Out of the shadows

Farmers need reliable labor, and often that means undocumented workers

HARD AT WORK <br>Farm workers form the backbone—literally—of the state’s agriculture industry. Many are here illegally, but if the government forced them out, who would do the dirty work? This photo was taken several years ago, and the laborers pictured should not be considered illegal.

Farm workers form the backbone—literally—of the state’s agriculture industry. Many are here illegally, but if the government forced them out, who would do the dirty work? This photo was taken several years ago, and the laborers pictured should not be considered illegal.

photo by Sara Sipes

Paper chase: The California Farm Bureau Federation estimates that 60 to 70 percent of farm workers may be in the country illegally.

At the heart of one of California’s largest industries lies a nasty secret: Most of its employees, hundreds of thousands of people, are criminals.

They are illegal immigrants, usually from Mexico, and California’s multibillion-dollar agriculture industry can’t survive without them.

Think about it: Most of the fruits and vegetables we eat are harvested by people who, besides not speaking English and understanding this culture, live in fear of the law. And because they live outside the law, they are always vulnerable to exploitation.

Farmers are in a bind, too. If the government suddenly got serious about enforcing immigration laws, they’d have nobody to pick their crops. As it is, there are plenty of workers.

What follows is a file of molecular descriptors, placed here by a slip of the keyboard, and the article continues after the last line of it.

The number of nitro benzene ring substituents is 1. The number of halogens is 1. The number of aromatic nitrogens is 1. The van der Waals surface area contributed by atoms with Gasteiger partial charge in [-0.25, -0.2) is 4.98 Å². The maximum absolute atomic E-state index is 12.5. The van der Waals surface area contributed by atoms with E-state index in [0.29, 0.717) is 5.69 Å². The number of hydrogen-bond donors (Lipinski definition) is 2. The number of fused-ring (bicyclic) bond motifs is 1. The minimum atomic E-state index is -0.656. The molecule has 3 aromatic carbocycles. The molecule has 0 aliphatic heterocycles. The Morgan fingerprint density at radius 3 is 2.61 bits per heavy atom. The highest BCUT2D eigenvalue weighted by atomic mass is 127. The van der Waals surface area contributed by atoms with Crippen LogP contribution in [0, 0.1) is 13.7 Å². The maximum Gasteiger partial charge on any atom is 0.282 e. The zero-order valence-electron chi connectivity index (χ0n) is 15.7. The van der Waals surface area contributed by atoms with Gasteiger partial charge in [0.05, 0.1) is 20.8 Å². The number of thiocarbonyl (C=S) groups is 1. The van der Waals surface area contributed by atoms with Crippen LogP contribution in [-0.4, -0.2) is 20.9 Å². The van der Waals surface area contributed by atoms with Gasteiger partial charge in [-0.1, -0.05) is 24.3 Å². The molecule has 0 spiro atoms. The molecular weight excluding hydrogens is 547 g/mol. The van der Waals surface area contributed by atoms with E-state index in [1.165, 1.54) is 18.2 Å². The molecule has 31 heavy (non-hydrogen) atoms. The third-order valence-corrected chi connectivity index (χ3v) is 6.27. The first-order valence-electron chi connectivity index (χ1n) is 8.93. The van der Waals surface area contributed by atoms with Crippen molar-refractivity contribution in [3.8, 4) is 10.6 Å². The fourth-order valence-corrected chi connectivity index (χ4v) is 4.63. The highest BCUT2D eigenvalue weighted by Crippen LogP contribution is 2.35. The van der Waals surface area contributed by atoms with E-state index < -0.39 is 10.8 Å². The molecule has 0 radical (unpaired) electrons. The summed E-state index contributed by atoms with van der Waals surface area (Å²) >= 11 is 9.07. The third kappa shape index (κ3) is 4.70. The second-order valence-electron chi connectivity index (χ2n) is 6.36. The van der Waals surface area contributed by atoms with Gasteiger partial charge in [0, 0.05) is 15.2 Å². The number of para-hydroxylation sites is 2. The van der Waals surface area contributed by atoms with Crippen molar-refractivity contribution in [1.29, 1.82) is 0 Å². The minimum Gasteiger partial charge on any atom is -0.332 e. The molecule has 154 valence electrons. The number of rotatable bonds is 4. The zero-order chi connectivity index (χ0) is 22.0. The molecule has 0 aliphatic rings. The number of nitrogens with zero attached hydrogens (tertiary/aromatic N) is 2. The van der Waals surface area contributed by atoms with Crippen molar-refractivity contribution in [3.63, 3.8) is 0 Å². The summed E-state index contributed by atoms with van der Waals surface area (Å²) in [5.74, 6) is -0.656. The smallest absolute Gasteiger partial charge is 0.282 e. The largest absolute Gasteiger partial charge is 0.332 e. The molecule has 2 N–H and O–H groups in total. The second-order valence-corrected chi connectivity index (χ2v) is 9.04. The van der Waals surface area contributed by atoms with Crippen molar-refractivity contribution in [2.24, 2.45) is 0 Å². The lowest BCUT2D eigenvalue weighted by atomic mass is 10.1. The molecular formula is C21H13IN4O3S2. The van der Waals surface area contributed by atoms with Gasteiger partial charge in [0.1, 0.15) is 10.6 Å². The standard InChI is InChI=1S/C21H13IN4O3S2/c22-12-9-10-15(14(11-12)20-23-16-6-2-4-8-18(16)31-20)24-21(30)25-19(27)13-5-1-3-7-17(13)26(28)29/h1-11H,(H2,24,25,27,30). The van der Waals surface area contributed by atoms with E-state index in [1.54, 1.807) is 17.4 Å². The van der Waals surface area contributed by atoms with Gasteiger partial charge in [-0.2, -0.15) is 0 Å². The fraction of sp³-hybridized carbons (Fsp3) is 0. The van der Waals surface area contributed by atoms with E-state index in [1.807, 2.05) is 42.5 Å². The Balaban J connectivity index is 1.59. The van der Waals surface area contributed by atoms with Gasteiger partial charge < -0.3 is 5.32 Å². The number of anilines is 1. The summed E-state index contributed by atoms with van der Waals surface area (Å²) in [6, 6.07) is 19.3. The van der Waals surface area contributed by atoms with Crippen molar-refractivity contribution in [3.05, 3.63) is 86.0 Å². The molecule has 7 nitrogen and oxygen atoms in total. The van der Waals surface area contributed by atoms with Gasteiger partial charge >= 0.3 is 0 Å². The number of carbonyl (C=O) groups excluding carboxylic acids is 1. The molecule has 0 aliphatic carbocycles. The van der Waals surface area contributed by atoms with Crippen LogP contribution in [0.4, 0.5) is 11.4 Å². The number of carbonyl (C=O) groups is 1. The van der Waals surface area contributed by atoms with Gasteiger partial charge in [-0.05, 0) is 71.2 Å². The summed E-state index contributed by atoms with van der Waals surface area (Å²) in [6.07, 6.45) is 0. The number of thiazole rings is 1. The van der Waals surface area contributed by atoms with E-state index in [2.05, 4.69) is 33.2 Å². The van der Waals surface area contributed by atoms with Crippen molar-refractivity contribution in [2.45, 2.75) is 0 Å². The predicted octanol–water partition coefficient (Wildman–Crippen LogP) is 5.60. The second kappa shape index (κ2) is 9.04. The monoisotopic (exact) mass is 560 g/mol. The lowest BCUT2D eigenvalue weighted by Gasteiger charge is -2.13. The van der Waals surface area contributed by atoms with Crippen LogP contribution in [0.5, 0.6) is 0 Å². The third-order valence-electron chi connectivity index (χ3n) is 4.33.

“It is not hard to find work, and it is easy to get illegal documents,” said Tod Kimmelshue, a marketing director at Northern California Farm Credit and vice president of the Butte County Farm Bureau. “One of the problems is that there are many people who will supply [undocumented workers] with illegal documents.”

Farmers just ask for a Social Security number and green card. Often, the workers are hired whether those documents are legitimate or not.

Butte, Tehama, Glenn and Colusa counties don’t need quite the same swarms of migrant labor as farms farther south do, but undocumented labor is still an important component of the Northstate’s agriculture industry. The workers are valuable here for their ability to prune and pick peaches, kiwis, plums and olives. But, beyond that, the presence of undocumented workers has an impact on Northern California economies.

Efforts are being made to improve the situation. Growers say they want a legal and reliable work force, and labor organizations want to bring illegal immigrants out of the shadows and into the legal light, where they are less likely to be taken advantage of by farmers and labor contractors.

Last year, the two sides were close to passing a compromise bill creating a guest workers program, but ultimately it was shot down because of vehement opposition from Republican Senator Phil Gramm of Texas.

Since then, the two sides have split. Big Agriculture is now pushing for a less-restrictive version of the guest worker program that would cut back on red tape and allow large numbers of migrants to come up from Mexico for harvest and then return home.

Labor organizations argue that there is already widespread unemployment, and importing more labor will only compound the problem of millions of illegal immigrants who are already here.